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February 7, 1890
“Front Page” American Sentinel 5, 6.
Colonel Ingersoll, for the defendent, rose to move to set aside, for for a new trial. Judge Ingraham declined to transact any business on Sunday, beyond the mere receiving and recording of the verdict necessary to relieve the jury, and told the anti-Christian to wait till Monday. If the latter and his abettors (some of them nominal Christians) get their way, there will be no rest-day in this country.AMS February 7, 1890, page 41.2
The SENTINEL is not an admirer of Mr. Ingersoll, nor are we in sympathy with his views upon religious questions, but we fail to see in the facts stated by the Advocate, any justification for the fling made at that gentleman and “his abettors.” We have no idea that Mr. Ingersoll wants any judge to do business on Sunday if he doesn’t want to, nor do we know of anybody who wants the laws of the land so changed that courts shall uniformly do business upon that day. If judges and other court officials want to observe Sunday religiously or otherwise, nobody ought to object, and the SENTINEL does not object; but it does object to laws requiring those to observe Sunday who do not wish to observe it, and that whether they religiously observe another day or not.AMS February 7, 1890, page 41.3
“Sunday Slavery” American Sentinel 5, 6.
The Pearl of Days repeats its dismal wail about “Sunday slavery,” and says that “if it is not abolished, it will soon number more millions than the Africans who were emancipated by the civil war and the Constitution of the United States.” Why don’t the Pearl of Days make a test and carry the case of one of these Sunday slaves to the United States courts under that amendment to the Constitution which abolished slavery in the United States? Or does the Pearl understand that is was only African slavery that was abolished in the United States? If that is the only way the Pearl of Days understands the Thirteenth Amendment, then we would say for its benefit, that neither the word “African” nor any other qualifying phrase is in that amendment. The amendment says that “neither slavery nor involuntary servitude, except as a penalty for crime, shall exist in the United States.” And that will cover Sunday slavery as well as any other kind. At least the probability that it does, is worth risking a case upon in the United States courts. Let the case be presented.AMS February 7, 1890, page 46.1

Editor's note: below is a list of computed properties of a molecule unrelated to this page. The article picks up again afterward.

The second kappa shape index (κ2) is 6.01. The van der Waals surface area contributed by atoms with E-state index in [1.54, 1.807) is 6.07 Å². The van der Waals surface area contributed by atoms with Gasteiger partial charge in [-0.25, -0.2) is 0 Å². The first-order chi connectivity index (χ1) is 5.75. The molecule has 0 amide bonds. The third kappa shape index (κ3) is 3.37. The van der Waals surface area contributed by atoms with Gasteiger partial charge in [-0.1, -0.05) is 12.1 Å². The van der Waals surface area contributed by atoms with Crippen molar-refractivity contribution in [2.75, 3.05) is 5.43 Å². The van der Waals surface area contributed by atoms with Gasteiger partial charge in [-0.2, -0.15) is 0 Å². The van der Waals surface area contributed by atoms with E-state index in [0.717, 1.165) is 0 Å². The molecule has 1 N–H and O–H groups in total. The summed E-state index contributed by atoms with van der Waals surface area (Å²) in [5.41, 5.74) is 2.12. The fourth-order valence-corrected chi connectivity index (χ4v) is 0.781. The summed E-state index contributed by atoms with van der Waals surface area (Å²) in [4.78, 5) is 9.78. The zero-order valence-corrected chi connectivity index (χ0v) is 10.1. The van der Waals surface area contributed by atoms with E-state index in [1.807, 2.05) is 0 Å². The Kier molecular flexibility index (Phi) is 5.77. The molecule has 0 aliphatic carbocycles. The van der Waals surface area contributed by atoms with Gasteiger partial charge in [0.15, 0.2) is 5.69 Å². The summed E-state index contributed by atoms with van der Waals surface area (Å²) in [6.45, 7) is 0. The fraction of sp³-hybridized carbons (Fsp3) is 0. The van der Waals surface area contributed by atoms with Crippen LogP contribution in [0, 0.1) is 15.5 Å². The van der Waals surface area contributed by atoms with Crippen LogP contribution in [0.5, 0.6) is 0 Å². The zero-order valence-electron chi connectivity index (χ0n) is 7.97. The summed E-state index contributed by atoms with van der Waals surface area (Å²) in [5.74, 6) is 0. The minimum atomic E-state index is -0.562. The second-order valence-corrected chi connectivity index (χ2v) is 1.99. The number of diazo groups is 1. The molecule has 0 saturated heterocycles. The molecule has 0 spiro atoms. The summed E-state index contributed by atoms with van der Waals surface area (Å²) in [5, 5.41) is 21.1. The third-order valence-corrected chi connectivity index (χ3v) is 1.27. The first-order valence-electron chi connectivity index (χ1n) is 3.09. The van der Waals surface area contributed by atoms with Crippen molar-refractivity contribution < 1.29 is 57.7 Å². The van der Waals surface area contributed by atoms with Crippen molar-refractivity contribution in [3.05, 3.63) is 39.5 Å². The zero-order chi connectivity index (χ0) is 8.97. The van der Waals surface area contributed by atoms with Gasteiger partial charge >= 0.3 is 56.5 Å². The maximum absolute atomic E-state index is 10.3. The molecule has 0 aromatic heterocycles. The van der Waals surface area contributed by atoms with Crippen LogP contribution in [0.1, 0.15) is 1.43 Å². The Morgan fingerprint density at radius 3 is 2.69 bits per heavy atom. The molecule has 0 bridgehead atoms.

“Not a Valid Reason” American Sentinel 5, 6.
The Lever says that “the saloon is to-day a greater hindrance to the cause of Christianity than all others;” and inquires, ‘What will become of the Republican and Democreatic voters for sustaining parties that keep the saloon as a stumblingblock between God and humanity?” We do not know what will become of them. But granting the saloon is the greatest hindrance to the cause of Christianity, it is not the only hindrance; and if the Government is to abolish the saloon in the interests of Christianity, and because it is a hindrance to Christianity, then having done so much, why should it not go on and abolish the next greatest hindrance to Christianity? and the next, and the next, until it has abolished every one that there is in the world? If the Government is to take away one stumblingblock between God and humanity because it is such, then why shall it not continue the work and take away every one? If the Government is to do this, what is the Church for? And if government can do this, what was the Church instituted for? If it can be done by law what is the use of the gospel, and what was the use of instituting the gospel? The truth is that the reason which the Lever and the third party Prohibitionists, as a whole, present for prohibition, are not valid reasons at all. They are not worthy of recognition by government, nor are they worthy of the support of any man. They mean nothing short of an absolute union of Church and State. Of course they deny it, and we grant that many of them do not see it. It is true, however, whether they see it or not. Prohibition upon a proper basis is a proper thing, and a good thing, but prohibition upon the basis advocated by the Lever, the Voice, and such papers, would be an unmitigated evil.AMS February 7, 1890, page 46.2